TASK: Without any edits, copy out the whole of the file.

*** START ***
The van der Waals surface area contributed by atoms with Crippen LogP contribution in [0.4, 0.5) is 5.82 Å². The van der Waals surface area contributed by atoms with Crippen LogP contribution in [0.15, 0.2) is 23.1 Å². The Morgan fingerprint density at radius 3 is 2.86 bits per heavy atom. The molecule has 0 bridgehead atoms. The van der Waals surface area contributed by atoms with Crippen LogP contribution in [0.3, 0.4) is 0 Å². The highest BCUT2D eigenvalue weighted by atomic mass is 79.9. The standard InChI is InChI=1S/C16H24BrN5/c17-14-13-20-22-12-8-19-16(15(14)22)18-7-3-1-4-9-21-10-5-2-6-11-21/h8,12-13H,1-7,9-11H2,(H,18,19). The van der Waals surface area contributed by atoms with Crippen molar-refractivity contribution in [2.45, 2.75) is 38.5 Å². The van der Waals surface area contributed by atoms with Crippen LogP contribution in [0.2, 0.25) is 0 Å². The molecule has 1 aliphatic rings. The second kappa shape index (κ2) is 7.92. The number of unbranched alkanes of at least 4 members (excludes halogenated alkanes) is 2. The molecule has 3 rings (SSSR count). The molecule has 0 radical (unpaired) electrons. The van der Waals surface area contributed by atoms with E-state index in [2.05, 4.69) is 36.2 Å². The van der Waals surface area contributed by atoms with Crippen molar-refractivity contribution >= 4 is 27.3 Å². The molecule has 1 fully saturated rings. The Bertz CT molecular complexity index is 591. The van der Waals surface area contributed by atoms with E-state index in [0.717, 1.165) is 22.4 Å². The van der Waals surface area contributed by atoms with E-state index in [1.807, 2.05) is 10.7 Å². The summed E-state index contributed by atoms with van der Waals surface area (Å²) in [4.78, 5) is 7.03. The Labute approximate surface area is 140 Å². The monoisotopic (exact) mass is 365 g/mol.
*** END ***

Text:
The van der Waals surface area contributed by atoms with Crippen LogP contribution in [0.4, 0.5) is 5.82 Å². The van der Waals surface area contributed by atoms with Crippen LogP contribution in [0.15, 0.2) is 23.1 Å². The Morgan fingerprint density at radius 3 is 2.86 bits per heavy atom. The molecule has 0 bridgehead atoms. The van der Waals surface area contributed by atoms with Crippen LogP contribution in [0.3, 0.4) is 0 Å². The highest BCUT2D eigenvalue weighted by atomic mass is 79.9. The standard InChI is InChI=1S/C16H24BrN5/c17-14-13-20-22-12-8-19-16(15(14)22)18-7-3-1-4-9-21-10-5-2-6-11-21/h8,12-13H,1-7,9-11H2,(H,18,19). The van der Waals surface area contributed by atoms with Crippen molar-refractivity contribution in [2.45, 2.75) is 38.5 Å². The van der Waals surface area contributed by atoms with Crippen LogP contribution in [0.2, 0.25) is 0 Å². The molecule has 1 aliphatic rings. The second kappa shape index (κ2) is 7.92. The number of unbranched alkanes of at least 4 members (excludes halogenated alkanes) is 2. The molecule has 3 rings (SSSR count). The molecule has 0 radical (unpaired) electrons. The van der Waals surface area contributed by atoms with E-state index in [2.05, 4.69) is 36.2 Å². The van der Waals surface area contributed by atoms with Crippen molar-refractivity contribution >= 4 is 27.3 Å². The molecule has 1 fully saturated rings. The Bertz CT molecular complexity index is 591. The van der Waals surface area contributed by atoms with E-state index in [0.717, 1.165) is 22.4 Å². The van der Waals surface area contributed by atoms with E-state index in [1.807, 2.05) is 10.7 Å². The summed E-state index contributed by atoms with van der Waals surface area (Å²) in [4.78, 5) is 7.03. The Labute approximate surface area is 140 Å². The monoisotopic (exact) mass is 365 g/mol.